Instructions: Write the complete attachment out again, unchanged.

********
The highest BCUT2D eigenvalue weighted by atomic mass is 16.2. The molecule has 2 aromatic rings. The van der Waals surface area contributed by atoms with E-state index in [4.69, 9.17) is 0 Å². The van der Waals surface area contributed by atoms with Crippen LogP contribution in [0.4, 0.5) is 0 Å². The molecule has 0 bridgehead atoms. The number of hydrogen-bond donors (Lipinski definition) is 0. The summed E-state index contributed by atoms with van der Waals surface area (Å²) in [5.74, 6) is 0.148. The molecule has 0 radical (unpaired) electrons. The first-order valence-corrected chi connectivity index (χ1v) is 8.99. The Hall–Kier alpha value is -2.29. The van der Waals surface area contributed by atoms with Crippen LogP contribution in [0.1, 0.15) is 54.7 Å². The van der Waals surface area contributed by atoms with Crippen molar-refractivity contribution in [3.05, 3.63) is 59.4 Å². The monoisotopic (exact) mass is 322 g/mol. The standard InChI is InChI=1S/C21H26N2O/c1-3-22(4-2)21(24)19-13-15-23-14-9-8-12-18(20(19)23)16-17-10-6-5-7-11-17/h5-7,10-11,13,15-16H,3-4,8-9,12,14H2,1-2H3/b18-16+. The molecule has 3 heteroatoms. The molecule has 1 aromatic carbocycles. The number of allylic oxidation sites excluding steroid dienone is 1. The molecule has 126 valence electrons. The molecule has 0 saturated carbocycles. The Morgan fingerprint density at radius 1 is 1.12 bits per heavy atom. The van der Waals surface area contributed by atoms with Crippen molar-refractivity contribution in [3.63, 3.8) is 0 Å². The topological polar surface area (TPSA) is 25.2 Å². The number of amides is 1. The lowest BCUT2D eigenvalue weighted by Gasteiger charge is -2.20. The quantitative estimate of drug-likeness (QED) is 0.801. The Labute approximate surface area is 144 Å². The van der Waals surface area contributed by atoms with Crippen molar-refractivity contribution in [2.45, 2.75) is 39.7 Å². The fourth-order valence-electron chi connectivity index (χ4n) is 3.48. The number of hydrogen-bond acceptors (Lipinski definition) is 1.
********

The highest BCUT2D eigenvalue weighted by atomic mass is 16.2. The molecule has 2 aromatic rings. The van der Waals surface area contributed by atoms with E-state index in [4.69, 9.17) is 0 Å². The van der Waals surface area contributed by atoms with Crippen LogP contribution in [0.4, 0.5) is 0 Å². The molecule has 0 bridgehead atoms. The number of hydrogen-bond donors (Lipinski definition) is 0. The summed E-state index contributed by atoms with van der Waals surface area (Å²) in [5.74, 6) is 0.148. The molecule has 0 radical (unpaired) electrons. The first-order valence-corrected chi connectivity index (χ1v) is 8.99. The Hall–Kier alpha value is -2.29. The van der Waals surface area contributed by atoms with Crippen LogP contribution in [0.1, 0.15) is 54.7 Å². The van der Waals surface area contributed by atoms with Crippen molar-refractivity contribution in [3.05, 3.63) is 59.4 Å². The monoisotopic (exact) mass is 322 g/mol. The standard InChI is InChI=1S/C21H26N2O/c1-3-22(4-2)21(24)19-13-15-23-14-9-8-12-18(20(19)23)16-17-10-6-5-7-11-17/h5-7,10-11,13,15-16H,3-4,8-9,12,14H2,1-2H3/b18-16+. The molecule has 3 heteroatoms. The molecule has 1 aromatic carbocycles. The number of allylic oxidation sites excluding steroid dienone is 1. The molecule has 126 valence electrons. The molecule has 0 saturated carbocycles. The Morgan fingerprint density at radius 1 is 1.12 bits per heavy atom. The van der Waals surface area contributed by atoms with Crippen molar-refractivity contribution in [3.63, 3.8) is 0 Å². The topological polar surface area (TPSA) is 25.2 Å². The number of amides is 1. The lowest BCUT2D eigenvalue weighted by Gasteiger charge is -2.20. The quantitative estimate of drug-likeness (QED) is 0.801. The Labute approximate surface area is 144 Å². The van der Waals surface area contributed by atoms with Crippen molar-refractivity contribution in [2.45, 2.75) is 39.7 Å². The fourth-order valence-electron chi connectivity index (χ4n) is 3.48. The number of hydrogen-bond acceptors (Lipinski definition) is 1.